Many firms use DFM based model portfolios. These are usually set up on the ‘Agent as client’ model (AAC). This model works well for the DFM but creates known difficulties for both the adviser and the investing client. We have written about this before so see here for a fuller explanation. Suffice to say that there are three primary aspects of this operating model that carry potential for foreseeable harm. First, in the event of any problem arising in the DFM that would otherwise warrant a complaint, the investing client has no right of complaint to the DFM as he/she is not the ‘client’. And the adviser, who is technically the client in this model, would not be an eligible complainant either. Second, it is unlikely that there would be any recourse to the FOS. Third, the AAC model permits the DFM to consider the adviser as a per se professional client. That means that the DFM could include assets within the portfolio that are not suitable for retail clients. The last of these issues can be readily addressed by the DFM giving a warranty that the portfolio will only contain assets suitable for retail clients. Some already do this. However, the lack of regulatory protection for the end investor is a function of the AAC model and not able to be remedied. Firms need to consider how the deal with this scenario and the solution will depend on what is proportionate and possible. Finally, what happens if the client decides to end the adviser/client relationship. The whole AAC model then doesn’t work. What will happen to the client’s portfolio? Will the client be disadvantaged?
  • Adviser only platform
    Similar difficulties could arise where a client on an adviser only platform decides to change adviser or have no adviser at all.
  • Ongoing reviews for clients who don’t need regular reviews
    The FCA is increasingly focused clients being placed into solutions that are more complex and costly than other solutions that would be equally effective. In particular, where solutions are used that require ongoing reviews and adviser charges when the client’s situation is unlikely to change. We have written about this before. See here and here. Clearly, where this could apply, there is the ‘foreseeable harm’ of unnecessary charges. The solution is to ensure that clients are filtered appropriately according to whether they need ongoing reviews or not and for firms to have investment solutions where the target market comprises those clients who do not need ongoing review.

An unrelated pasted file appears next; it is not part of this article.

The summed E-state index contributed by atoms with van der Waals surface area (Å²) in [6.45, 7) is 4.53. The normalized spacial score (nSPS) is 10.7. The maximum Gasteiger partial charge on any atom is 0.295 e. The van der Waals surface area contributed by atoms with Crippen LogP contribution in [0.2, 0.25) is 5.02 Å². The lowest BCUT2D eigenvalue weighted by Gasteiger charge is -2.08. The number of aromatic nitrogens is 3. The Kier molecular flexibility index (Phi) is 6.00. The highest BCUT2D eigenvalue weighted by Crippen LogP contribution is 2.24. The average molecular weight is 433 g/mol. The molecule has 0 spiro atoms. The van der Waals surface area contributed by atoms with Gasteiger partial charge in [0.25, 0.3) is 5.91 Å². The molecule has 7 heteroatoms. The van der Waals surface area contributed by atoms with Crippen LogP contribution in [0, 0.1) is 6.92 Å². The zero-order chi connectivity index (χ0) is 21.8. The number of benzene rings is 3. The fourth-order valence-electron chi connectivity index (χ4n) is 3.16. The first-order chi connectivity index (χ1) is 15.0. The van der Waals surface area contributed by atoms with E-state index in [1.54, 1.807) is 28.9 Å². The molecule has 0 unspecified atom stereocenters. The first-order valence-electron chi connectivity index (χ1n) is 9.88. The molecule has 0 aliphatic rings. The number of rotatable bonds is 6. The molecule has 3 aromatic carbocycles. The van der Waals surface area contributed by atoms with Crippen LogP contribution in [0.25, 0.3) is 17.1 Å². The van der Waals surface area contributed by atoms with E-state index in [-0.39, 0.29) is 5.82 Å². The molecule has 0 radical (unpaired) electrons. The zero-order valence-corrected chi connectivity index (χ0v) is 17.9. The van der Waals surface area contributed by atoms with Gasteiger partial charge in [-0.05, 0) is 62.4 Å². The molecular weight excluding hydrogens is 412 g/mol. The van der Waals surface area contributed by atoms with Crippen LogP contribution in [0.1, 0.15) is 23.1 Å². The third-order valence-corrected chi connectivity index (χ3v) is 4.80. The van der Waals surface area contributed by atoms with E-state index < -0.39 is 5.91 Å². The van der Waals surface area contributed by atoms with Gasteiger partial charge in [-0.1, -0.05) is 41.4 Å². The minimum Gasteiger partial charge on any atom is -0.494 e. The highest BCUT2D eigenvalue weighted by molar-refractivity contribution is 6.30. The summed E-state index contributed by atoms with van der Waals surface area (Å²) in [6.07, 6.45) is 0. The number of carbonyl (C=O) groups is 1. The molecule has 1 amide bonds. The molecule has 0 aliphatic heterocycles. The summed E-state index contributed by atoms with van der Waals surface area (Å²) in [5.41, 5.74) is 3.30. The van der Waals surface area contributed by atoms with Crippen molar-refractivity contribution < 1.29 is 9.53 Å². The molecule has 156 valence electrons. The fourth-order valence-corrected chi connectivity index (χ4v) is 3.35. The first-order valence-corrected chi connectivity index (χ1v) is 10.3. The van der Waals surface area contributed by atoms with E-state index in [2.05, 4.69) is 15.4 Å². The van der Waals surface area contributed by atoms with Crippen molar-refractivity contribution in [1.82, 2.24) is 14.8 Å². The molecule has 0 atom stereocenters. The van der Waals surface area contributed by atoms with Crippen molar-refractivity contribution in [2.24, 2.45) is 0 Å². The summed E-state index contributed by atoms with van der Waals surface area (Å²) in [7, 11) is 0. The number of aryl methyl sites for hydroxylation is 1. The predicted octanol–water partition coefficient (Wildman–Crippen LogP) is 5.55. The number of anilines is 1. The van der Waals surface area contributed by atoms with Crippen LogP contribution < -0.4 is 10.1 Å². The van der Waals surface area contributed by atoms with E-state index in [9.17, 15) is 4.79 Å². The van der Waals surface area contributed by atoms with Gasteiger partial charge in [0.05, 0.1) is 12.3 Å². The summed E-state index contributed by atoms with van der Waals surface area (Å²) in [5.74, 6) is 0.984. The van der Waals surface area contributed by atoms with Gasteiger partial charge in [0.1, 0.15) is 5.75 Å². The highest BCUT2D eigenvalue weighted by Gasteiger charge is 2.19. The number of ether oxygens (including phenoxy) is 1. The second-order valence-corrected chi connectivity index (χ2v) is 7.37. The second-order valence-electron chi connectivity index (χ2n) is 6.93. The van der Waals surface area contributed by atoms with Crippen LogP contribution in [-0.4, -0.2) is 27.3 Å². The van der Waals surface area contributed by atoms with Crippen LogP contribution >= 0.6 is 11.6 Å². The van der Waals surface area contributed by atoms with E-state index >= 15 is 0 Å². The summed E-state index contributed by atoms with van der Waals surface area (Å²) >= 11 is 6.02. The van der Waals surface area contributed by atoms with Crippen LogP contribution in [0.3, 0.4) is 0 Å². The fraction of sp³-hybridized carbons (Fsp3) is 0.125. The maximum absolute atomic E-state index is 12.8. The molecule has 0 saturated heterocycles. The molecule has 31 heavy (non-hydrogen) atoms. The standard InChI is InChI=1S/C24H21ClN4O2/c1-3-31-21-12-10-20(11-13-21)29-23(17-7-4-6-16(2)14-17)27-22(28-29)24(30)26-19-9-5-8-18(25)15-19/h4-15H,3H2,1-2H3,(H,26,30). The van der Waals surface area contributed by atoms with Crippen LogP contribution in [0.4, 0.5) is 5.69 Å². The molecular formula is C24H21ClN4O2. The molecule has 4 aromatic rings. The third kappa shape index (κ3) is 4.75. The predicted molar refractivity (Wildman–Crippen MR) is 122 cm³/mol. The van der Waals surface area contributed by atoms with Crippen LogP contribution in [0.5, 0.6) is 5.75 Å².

Important Note: ATEB news is intended to provide general information ONLY. The content, including any views expressed or guidance provided, does not replace the need to comply fully with FCA Rules and Guidance. Unless you have discussed news article content with ATEB, and specifically how it relates to your circumstances, then ATEB disclaims all liability and responsibility and actions arising from any reliance placed upon it. For the avoidance of doubt therefore, any reliance you place on such information without our consultation is at your own risk.

ATEB Compliance offers compliance and regulatory advice.

ATEB Suitability provides report writing software for the financial services market.

Our View

It is not possible to foresee every issue that might arise with the passage of time but, in preparing for Consumer Duty and in the required ongoing implementation and review process, it will be necessary to try! We are not stating definitively that the examples given here do constitute ‘foreseeable harm’ … but they might! The point is that a bit of open-minded lateral thinking will be required to view very familiar things in the ‘foreseeable harm’ spotlight.

Action Required By You

Ensure that the foreseeable harm aspect is covered in the firm’s initial and ongoing Consumer Duty reviews . Remember that ATEB can assist firms with all aspects of regulation, including Consumer Duty.
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About the Author

Technical Manager - Often referred to as the Oracle or the Sage, Alistair has a wealth of financial services experience. He is our go-to Technical Manager and enjoys nothing more than a complicated conundrum. Feel free to test his renowned knowledge by getting in touch.